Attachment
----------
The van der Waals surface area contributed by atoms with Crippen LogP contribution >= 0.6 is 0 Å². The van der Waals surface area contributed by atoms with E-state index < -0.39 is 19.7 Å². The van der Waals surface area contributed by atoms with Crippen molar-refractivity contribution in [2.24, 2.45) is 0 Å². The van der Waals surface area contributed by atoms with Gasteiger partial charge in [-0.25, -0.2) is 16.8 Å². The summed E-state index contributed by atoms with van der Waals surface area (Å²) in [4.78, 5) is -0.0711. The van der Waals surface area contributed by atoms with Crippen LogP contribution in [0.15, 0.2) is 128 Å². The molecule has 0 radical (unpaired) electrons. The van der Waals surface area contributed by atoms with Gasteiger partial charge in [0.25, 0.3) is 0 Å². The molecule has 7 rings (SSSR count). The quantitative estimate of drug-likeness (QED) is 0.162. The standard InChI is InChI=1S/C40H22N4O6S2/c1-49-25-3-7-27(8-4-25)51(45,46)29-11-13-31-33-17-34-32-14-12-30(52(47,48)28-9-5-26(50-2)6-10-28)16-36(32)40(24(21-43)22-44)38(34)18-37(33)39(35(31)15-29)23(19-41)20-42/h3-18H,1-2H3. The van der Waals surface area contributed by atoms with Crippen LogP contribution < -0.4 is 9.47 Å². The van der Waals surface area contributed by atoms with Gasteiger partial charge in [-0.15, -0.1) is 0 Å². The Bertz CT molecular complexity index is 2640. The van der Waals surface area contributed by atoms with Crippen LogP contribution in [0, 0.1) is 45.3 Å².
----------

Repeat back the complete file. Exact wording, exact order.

The van der Waals surface area contributed by atoms with Crippen LogP contribution >= 0.6 is 0 Å². The van der Waals surface area contributed by atoms with E-state index < -0.39 is 19.7 Å². The van der Waals surface area contributed by atoms with Crippen molar-refractivity contribution in [2.24, 2.45) is 0 Å². The van der Waals surface area contributed by atoms with Gasteiger partial charge in [-0.25, -0.2) is 16.8 Å². The summed E-state index contributed by atoms with van der Waals surface area (Å²) in [4.78, 5) is -0.0711. The van der Waals surface area contributed by atoms with Crippen LogP contribution in [0.15, 0.2) is 128 Å². The molecule has 0 radical (unpaired) electrons. The van der Waals surface area contributed by atoms with Gasteiger partial charge in [0.25, 0.3) is 0 Å². The molecule has 7 rings (SSSR count). The quantitative estimate of drug-likeness (QED) is 0.162. The standard InChI is InChI=1S/C40H22N4O6S2/c1-49-25-3-7-27(8-4-25)51(45,46)29-11-13-31-33-17-34-32-14-12-30(52(47,48)28-9-5-26(50-2)6-10-28)16-36(32)40(24(21-43)22-44)38(34)18-37(33)39(35(31)15-29)23(19-41)20-42/h3-18H,1-2H3. The van der Waals surface area contributed by atoms with Crippen LogP contribution < -0.4 is 9.47 Å². The van der Waals surface area contributed by atoms with Gasteiger partial charge in [-0.15, -0.1) is 0 Å². The Bertz CT molecular complexity index is 2640. The van der Waals surface area contributed by atoms with Crippen LogP contribution in [0, 0.1) is 45.3 Å².